Finally, make sure to give the driver a good tip to compensate for the long trip.

We know it’s tempting not to do this since you’re already paying a high fare, but it’s the right thing to do to show your appreciation for the long distance your driver has traveled.

Advice for Drivers

On the driver side, you should understand how Uber handles long trips.

As part of Uber’s 180 Days of Change initiative, Uber will now notify you if a requested trip is going to take longer than 45 minutes.

Specifically, the ride request screen will display text saying “Long Trip (45+ min).” You can see an illustration of this in the image below:

The Guide to Long-Distance Uber Rides (for Passengers and Drivers)

As with any ride, you’re under no obligation to accept long trips.

However, do note that not accepting long ride requests will affect your acceptance rate, just as it would with any other ride request that you decline.

Beyond that, don’t be offended if passengers are less talkative (or even asleep) on longer rides, they may have just gotten off a long flight or be dealing with a stressful situation (such as missing a bus or handling a family emergency).

This doesn’t mean you should tolerate rude or abusive passengers, of course — this is never acceptable.

But be considerate of the fact that most riders aren’t taking long Uber rides just for fun; they likely have a specific reason for doing so, a reason that may not always be pleasant or fun to discuss.

Also, you should understand the full financial implications of a long trip. It’s tempting to see the great distance and get excited by the high potential fare.

But keep in mind that longer trips mean more gas, more wear and tear on your vehicle, and less time you could spend doing shorter trips.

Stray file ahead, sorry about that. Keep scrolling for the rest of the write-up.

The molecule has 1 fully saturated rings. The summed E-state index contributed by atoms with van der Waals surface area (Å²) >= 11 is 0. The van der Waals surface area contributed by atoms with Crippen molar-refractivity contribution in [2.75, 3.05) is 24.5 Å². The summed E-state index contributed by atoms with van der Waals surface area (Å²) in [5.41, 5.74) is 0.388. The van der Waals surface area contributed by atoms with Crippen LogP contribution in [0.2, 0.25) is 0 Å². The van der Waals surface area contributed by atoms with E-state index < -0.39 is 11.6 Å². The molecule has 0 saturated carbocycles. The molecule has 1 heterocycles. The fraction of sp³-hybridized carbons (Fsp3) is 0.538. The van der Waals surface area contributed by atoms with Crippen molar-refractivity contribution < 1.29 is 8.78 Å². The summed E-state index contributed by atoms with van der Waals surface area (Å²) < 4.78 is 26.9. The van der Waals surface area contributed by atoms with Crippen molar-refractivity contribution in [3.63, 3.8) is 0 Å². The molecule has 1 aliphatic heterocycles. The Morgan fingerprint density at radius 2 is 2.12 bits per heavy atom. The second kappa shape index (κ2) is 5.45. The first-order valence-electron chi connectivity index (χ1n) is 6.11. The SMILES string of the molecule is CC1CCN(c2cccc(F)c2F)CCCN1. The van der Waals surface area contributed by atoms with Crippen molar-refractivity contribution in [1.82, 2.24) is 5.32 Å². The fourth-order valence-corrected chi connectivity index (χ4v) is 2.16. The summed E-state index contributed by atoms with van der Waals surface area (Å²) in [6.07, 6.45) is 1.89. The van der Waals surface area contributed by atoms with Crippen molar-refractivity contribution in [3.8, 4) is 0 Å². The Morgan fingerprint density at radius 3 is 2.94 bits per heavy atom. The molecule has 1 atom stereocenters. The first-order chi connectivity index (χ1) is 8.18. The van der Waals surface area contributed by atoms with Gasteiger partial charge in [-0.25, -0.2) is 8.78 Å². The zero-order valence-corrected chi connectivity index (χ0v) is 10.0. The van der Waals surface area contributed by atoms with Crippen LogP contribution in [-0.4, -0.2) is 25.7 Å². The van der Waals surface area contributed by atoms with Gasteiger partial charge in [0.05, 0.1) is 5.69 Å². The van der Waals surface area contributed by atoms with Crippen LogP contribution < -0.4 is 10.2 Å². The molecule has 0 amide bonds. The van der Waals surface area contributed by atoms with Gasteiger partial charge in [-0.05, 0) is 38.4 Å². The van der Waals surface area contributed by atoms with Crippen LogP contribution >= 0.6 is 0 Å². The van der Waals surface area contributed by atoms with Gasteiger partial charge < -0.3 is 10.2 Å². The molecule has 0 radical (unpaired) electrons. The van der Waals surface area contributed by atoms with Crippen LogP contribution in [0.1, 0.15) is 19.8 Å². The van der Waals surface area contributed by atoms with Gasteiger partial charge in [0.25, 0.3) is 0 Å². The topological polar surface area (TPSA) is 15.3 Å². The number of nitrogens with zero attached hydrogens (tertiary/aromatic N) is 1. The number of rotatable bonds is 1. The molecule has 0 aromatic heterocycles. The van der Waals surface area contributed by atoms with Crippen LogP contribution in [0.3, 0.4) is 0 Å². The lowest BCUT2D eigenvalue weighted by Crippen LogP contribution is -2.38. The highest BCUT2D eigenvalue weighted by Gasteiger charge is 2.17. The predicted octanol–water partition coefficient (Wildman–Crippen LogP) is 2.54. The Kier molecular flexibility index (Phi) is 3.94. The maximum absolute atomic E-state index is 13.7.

It can also mean ending up in a city where you can’t accept rides (or at least can’t get one of equal distance back to your starting destination).

If you want to give longer rides with a guarantee that you’ll at least be able to accept ride requests in a different state, then we recommend driving with Lyft as well.

They place no restrictions on the states where their drivers can accept rides.

Overall, the long ride could still be worth your trouble if the fare is high enough. This is especially true if the rider decides to use a high-end service such as UberBLACK.

Still, you should make sure to do the math behind the real cost of making the trip before you accept it.

You don’t want to lose a bunch of money just because you let the promise of a high fare tempt you.

Finally, make sure that the long trip is one you can make safely.

If you’ve already been driving all day and are tired, it could be unsafe to accept a trip that’s going to require you to drive for several more hours.

It’s never worth it to endanger yourself, your passenger, or other drivers just to make more money.

This is part of the reason that Uber places the four-hour limit on single trips; they don’t want a driver to drive all night just to meet a ride request.


We hope this article has helped both Uber passengers and driver partners understand the rules and costs of long-distance trips.

It’s remarkable to live in a time when such trips are possible at all; they would have been unthinkable even a decade ago. As always, we hope you have a safe and enjoyable ride!

View All Comments (2) Add A Comment

  1. Sean McLane Says:

    I have heard from some other drivers that for a trip of over 100 miles, Uber will charge the rider for the trip back, but will not pay this to the driver (they still deadhead), unless the driver gets permission from the rider to leave the meter running.
    Is this true? I’ve been looking around all morning, and have not been able to find any verification. I would not mind getting paid even more for my long trips, but I don’t want to be putting undue burden (or committing fraud) on my passengers.

  2. Says:

    is it possible that no of completed rider are more than requested rides?